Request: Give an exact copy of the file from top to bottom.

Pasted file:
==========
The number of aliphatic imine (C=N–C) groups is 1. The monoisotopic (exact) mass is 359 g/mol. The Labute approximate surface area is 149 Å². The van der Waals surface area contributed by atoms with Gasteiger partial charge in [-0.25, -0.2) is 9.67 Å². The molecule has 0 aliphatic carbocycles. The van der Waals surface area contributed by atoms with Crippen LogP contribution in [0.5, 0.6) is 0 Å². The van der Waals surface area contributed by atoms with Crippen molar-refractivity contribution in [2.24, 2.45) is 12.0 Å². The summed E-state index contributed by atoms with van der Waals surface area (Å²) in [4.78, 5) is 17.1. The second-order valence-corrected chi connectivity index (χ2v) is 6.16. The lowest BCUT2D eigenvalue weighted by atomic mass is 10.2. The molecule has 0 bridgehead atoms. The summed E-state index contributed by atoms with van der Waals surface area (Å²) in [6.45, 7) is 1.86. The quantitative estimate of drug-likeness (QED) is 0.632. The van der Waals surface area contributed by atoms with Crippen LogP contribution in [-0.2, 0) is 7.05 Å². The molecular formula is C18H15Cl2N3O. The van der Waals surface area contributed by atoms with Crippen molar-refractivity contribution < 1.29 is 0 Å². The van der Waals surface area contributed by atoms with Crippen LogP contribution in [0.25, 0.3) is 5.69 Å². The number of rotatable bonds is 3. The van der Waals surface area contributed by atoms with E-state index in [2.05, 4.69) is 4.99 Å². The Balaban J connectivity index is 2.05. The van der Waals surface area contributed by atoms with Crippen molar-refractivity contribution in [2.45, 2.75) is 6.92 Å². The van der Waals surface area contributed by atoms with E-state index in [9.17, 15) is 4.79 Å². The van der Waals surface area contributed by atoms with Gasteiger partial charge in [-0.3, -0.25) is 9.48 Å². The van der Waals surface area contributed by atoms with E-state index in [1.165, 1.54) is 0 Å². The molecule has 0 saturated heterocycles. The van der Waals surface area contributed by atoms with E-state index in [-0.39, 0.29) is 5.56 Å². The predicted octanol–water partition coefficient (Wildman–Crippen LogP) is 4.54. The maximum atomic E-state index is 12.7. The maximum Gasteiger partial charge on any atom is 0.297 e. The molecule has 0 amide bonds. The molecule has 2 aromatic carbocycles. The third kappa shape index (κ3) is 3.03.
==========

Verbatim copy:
The number of aliphatic imine (C=N–C) groups is 1. The monoisotopic (exact) mass is 359 g/mol. The Labute approximate surface area is 149 Å². The van der Waals surface area contributed by atoms with Gasteiger partial charge in [-0.25, -0.2) is 9.67 Å². The molecule has 0 aliphatic carbocycles. The van der Waals surface area contributed by atoms with Crippen LogP contribution in [0.5, 0.6) is 0 Å². The van der Waals surface area contributed by atoms with Crippen molar-refractivity contribution in [2.24, 2.45) is 12.0 Å². The summed E-state index contributed by atoms with van der Waals surface area (Å²) in [4.78, 5) is 17.1. The second-order valence-corrected chi connectivity index (χ2v) is 6.16. The lowest BCUT2D eigenvalue weighted by atomic mass is 10.2. The molecule has 0 bridgehead atoms. The summed E-state index contributed by atoms with van der Waals surface area (Å²) in [6.45, 7) is 1.86. The quantitative estimate of drug-likeness (QED) is 0.632. The van der Waals surface area contributed by atoms with Crippen LogP contribution in [-0.2, 0) is 7.05 Å². The molecular formula is C18H15Cl2N3O. The van der Waals surface area contributed by atoms with Crippen molar-refractivity contribution < 1.29 is 0 Å². The van der Waals surface area contributed by atoms with Crippen LogP contribution in [0.25, 0.3) is 5.69 Å². The number of rotatable bonds is 3. The van der Waals surface area contributed by atoms with E-state index in [2.05, 4.69) is 4.99 Å². The Balaban J connectivity index is 2.05. The van der Waals surface area contributed by atoms with Crippen molar-refractivity contribution in [2.45, 2.75) is 6.92 Å². The van der Waals surface area contributed by atoms with E-state index in [9.17, 15) is 4.79 Å². The van der Waals surface area contributed by atoms with Gasteiger partial charge in [-0.3, -0.25) is 9.48 Å². The van der Waals surface area contributed by atoms with E-state index in [1.165, 1.54) is 0 Å². The molecule has 0 saturated heterocycles. The van der Waals surface area contributed by atoms with E-state index in [-0.39, 0.29) is 5.56 Å². The predicted octanol–water partition coefficient (Wildman–Crippen LogP) is 4.54. The maximum atomic E-state index is 12.7. The maximum Gasteiger partial charge on any atom is 0.297 e. The molecule has 0 amide bonds. The molecule has 2 aromatic carbocycles. The third kappa shape index (κ3) is 3.03.